Carbonic acid first became known in mineral waters because of its acidic taste. It is the reaction product of its anhydride carbon dioxide with water. Despite its carbon content, it is counted among the inorganic acids. The gas carbon dioxide is easily soluble in water and reacts to a small extent (about 0.2%) to form carbonic acid. This is therefore present in every wine in the smallest quantity and in sparkling wine in a somewhat larger quantity. By far the largest part, however, with over 99%, is the carbon dioxide dissolved in the wine. The term carbonic acid is often used colloquially for carbon dioxide, even in technical literature. For example, in the case of sparkling wine, one speaks of carbonic acid pressure and not carbon dioxide pressure. The bubbles are considered an important indication of the quality of a sparkling wine, the criterion being the sparkling quality. Carbon dioxide dissolved in water (which does not yet produce carbonic acid) is usually grouped with the actual carbonic acid as "free carbonic acid". The esters and salts of carbonic acid are called carbonates. These include dimethyldicarbonate and potassium bicarbonate, which are used in winemaking.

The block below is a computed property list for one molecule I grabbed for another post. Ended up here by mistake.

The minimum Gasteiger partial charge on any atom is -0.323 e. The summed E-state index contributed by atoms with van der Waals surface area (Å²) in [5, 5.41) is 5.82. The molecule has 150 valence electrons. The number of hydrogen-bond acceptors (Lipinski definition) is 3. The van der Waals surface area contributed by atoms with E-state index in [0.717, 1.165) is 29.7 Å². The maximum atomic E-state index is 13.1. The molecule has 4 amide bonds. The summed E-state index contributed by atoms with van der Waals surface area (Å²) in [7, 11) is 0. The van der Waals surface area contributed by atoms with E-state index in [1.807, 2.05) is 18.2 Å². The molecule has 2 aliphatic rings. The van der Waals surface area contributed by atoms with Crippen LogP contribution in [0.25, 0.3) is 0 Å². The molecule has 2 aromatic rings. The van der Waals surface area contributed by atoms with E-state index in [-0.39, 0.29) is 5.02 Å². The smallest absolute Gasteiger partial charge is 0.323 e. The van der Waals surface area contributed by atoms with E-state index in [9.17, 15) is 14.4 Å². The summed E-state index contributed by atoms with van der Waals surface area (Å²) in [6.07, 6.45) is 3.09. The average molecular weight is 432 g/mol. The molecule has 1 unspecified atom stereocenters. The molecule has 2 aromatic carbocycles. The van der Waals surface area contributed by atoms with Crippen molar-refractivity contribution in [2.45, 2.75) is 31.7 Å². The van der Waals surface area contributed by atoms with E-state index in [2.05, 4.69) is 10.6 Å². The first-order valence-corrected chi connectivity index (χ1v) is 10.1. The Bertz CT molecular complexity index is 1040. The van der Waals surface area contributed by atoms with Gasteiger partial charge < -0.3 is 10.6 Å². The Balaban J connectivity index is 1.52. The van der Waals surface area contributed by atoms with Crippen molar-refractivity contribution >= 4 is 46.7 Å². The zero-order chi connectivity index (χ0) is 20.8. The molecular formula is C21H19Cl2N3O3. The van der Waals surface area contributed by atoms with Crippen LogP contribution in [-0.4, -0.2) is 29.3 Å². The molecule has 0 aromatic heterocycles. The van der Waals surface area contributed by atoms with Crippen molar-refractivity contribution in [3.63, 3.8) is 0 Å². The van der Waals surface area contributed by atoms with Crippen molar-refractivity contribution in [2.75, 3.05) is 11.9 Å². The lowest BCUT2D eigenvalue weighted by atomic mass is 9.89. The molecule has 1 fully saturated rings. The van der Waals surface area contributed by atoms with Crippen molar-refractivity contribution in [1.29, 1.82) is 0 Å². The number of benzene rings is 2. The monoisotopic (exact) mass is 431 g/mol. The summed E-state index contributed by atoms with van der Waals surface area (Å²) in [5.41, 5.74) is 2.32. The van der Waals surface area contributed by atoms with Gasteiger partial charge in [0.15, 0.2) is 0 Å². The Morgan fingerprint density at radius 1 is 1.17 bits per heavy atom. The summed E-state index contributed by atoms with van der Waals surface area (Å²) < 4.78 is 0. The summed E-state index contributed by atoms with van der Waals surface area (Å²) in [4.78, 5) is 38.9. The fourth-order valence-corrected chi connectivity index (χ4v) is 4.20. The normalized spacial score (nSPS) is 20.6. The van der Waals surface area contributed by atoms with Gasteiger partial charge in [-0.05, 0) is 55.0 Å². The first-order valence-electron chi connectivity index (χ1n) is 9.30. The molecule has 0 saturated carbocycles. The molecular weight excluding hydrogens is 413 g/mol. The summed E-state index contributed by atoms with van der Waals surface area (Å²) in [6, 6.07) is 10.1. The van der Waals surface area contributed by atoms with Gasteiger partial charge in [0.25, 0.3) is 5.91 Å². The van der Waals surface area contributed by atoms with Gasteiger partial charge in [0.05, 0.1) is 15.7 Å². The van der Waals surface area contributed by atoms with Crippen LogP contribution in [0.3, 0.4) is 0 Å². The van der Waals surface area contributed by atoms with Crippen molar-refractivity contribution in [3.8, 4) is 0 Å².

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Diplom-Sommelier, Weinakademiker und Weinberater, Volders (Österreich)